Hurricane Gustav: Sorry for the Inconvenience, Guys

I am, frankly, appalled by the lack of empathy demonstrated by some of the commenters here at RedState relative to Hurricane Gustav.

All this started even before the storm came ashore. At least give us a chance to assess the damage before rolling out the cynicism.

Two million people have fled the Gulf Coast. Some of my friends stayed behind because they are exceptionally well-prepared to deal with the aftermath. They will be the first ones cutting tree limbs and helping others out in the aftermath. Some of the elderly and infirm have not left because the certainty of the trauma of evacuation is judged to be worse than taking the risk of riding it out. That’s the case for my mom and dad, who had plans to leave but opted out at the last moment because of health concerns. (N.B.: They are not eligible for the Darwin Awards because they’re 83.)

I blogged about the uncertainty of storm evacuations here. I blogged about my personal trek here.

Sorry for the wall-to-wall TV coverage. Look at it this way: sitcoms are mostly in rerun, American Idol’s new season hasn’t started yet, and Jerry’s Kids usually dominate Labor Day coverage anyway (you’re probably not empathetic about them, either). Two million of us are away from home and TV is the best way for seeing what’s going on back home. Sorry to inconvenience you.

Sorry, too, to interrupt the convention, but Bobby Jindal has his hands full right now. If the McCain/Palin ticket deserves the high office they seek, they will be able to turn these lemons to lemonade, as one poster here has suggested.

Sorry that Gustav and Katrina got more press coverage than everyone would like. New Orleans is, after all, a major metro area that was destroyed to a degree that no American city has ever been. Gustav, but for a couple of degrees of trajectory, could have been much worse. Hurricane Andrew received plenty of coverage in 1992; it had been a Cat 5 in Florida, and I ran from it, too. Rita, one month after Katrina, devastated South Louisiana but was mostly ignored by the media.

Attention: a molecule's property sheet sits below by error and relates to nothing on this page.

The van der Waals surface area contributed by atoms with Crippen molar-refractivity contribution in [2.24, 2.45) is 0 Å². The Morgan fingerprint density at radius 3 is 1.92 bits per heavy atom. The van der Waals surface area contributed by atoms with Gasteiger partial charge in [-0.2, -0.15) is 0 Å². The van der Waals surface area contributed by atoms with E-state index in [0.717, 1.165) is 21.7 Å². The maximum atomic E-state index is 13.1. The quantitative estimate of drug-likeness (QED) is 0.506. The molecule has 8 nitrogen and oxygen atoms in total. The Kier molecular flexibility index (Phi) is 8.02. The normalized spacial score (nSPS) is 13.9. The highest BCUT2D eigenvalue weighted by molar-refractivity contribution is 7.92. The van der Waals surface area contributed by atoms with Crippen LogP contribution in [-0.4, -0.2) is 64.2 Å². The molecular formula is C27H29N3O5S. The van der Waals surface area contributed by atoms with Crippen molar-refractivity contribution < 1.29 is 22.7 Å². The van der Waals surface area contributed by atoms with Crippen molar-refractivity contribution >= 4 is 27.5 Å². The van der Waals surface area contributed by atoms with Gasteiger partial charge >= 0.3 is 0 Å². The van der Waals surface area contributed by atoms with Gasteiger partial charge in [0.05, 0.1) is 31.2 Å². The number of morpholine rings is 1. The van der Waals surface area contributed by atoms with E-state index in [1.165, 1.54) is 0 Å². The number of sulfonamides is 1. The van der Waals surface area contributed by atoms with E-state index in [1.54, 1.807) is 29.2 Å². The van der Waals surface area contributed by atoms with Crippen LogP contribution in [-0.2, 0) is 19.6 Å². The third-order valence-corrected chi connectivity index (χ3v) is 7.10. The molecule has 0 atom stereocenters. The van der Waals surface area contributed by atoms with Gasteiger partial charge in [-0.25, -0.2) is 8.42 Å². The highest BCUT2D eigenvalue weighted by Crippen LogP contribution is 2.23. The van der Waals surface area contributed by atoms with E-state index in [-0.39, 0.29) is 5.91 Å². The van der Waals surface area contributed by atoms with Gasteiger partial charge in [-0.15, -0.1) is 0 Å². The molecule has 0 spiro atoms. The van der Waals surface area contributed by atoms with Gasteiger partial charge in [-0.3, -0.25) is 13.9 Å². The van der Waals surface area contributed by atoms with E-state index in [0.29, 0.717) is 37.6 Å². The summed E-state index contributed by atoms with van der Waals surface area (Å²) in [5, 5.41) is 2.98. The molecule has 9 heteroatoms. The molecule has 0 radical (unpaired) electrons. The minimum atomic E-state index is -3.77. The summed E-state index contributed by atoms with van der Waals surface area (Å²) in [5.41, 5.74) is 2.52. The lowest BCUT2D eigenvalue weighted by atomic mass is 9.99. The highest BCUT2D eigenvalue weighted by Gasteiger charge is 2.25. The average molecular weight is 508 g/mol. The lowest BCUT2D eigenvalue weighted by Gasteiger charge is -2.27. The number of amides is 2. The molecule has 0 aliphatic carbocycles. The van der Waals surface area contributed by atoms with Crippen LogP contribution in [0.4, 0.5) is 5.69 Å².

It looks like, as was predicted (and I blogged about the other day), Port Forchon was ground zero for Gustav. Port Fourchon is where 18% the nation’s crude oil consumption comes ashore.

It would appear at this time that the bulk of my company’s oil and gas producing assets are not affected. All of our production is shut in right now, but it will be coming back on in just a few days. We are in the middle of drilling a well, too, and all the rig workers were evacuated last Friday. It’s costing us an extra $100,000 per day to be shut down. My hope is that the new well hits and hits big.

OK, so I’m done apologizing. Oil and gas prices may well be on their way back up. I ain’t sorry about that. Screw it.